India's ambassador to Nepal Ranjit Rae has said India will take steps to make Indo-Nepal relations more dynamic once the new government is formed in Kathmandu.
Speaking to the media Wednesday evening for the first time after assuming office in November, Ambassador Rae said Indian investment would help bring down Nepal's trade deficit, which is likely to touch the $5 billion-mark very soon.
He said India was willing to inject more investment in Nepal and several options were being considered to bring investment in the Himalayan nation where peace and stability are expected to be restored following the Nov 19 Constituent Assembly elections.
"Soon there will be a new government and certainly we will bring new dynamism in bilateral relations," Rae said.
He said the current bilateral trade was not enormous and there was need to increase it significantly and substantially.
"The IGC (Inter-Governmental Committee) used to work as a traditional regulatory body for bilateral trade and transit issues, but it should now develop a forum to promote bilateral trade," he said.
He expressed concern over the low foreign direct investment (FDI) from India, which is around Rs.40.60 billion at a time when many Indian companies are buying properties and making their fortunes across the globe.
Investment in hydropower projects in Nepal and export to India is one opportunity that Indian companies can take so that the trade deficit will come down significantly, he said.
"There are lots of issues from both sides which need to be discussed... It may be political reasons or may be policy ones or infrastructure," the ambassador said when asked why there was low FDI from India.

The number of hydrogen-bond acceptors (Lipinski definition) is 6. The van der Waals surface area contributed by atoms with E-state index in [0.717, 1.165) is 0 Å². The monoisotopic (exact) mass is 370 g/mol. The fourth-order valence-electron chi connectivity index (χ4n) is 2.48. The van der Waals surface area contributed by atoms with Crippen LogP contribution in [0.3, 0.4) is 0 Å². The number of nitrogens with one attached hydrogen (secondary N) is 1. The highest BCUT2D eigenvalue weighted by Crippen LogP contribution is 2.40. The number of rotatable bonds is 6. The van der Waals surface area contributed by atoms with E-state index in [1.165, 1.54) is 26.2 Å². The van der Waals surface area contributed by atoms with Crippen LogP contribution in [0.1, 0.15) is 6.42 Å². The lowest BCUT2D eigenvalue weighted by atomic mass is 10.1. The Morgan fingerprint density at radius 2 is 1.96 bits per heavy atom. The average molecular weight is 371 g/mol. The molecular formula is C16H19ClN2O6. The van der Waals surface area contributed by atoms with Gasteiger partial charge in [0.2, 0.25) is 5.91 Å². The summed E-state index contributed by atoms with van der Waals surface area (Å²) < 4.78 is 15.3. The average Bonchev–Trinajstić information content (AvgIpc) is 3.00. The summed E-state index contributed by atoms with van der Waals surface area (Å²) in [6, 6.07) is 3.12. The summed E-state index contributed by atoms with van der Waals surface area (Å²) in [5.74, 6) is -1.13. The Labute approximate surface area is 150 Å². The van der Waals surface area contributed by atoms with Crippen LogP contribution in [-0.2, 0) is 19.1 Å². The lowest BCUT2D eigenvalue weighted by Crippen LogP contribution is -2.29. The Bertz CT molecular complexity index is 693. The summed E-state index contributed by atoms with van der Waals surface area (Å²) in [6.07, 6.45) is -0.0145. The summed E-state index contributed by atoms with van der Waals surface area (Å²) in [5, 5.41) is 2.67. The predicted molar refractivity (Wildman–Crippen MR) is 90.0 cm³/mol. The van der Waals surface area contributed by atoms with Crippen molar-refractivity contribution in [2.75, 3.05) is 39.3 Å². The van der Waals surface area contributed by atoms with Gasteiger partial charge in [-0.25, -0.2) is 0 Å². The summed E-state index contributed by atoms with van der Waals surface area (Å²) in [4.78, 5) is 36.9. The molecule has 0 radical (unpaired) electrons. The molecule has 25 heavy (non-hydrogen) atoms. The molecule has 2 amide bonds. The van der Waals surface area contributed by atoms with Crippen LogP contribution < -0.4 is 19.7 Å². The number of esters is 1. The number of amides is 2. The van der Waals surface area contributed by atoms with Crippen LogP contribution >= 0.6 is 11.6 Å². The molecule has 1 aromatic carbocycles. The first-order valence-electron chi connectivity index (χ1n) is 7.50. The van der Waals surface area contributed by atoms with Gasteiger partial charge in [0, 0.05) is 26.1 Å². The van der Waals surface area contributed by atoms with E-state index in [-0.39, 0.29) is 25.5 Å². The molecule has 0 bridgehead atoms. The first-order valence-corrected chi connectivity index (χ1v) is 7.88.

"The Nepal-India Chamber of Commerce and Industry is setting up a small group to look into particularly these investment-related issues," he said.
Investment partnership is the key, he said while proposing the formation of a permanent body to be headed by joint secretaries from both sides to attract Indian investment in Nepal.
The joint secretaries of the commerce ministries of both sides can work together and can brainstorm over attracting Indian business to Nepal, according to the proposal.
He said the existing framework of the IGC should be expanded, private-public partnership should be promoted and private sectors from both countries should provide feedback to the IGC that will help in decision-making and also work out to bring investment in diverse fields.
"We need to develop a mechanism to incorporate the private sector where the government mechanism can address concerns put forth by the private players," he said.
"...there were several outstanding issues (that) needed to be resolved," he said, adding that political will and determination should be there to address these concerns.
When asked about the prospect of developing hydropower projects in Nepal and export to India, Ambassador Rae said: "It is important for Nepal to develop hydropower and Nepal should work with India."
"I feel very optimistic and confident that Nepal will move ahead in that direction ... and for mutual benefit, it is necessary too," he said.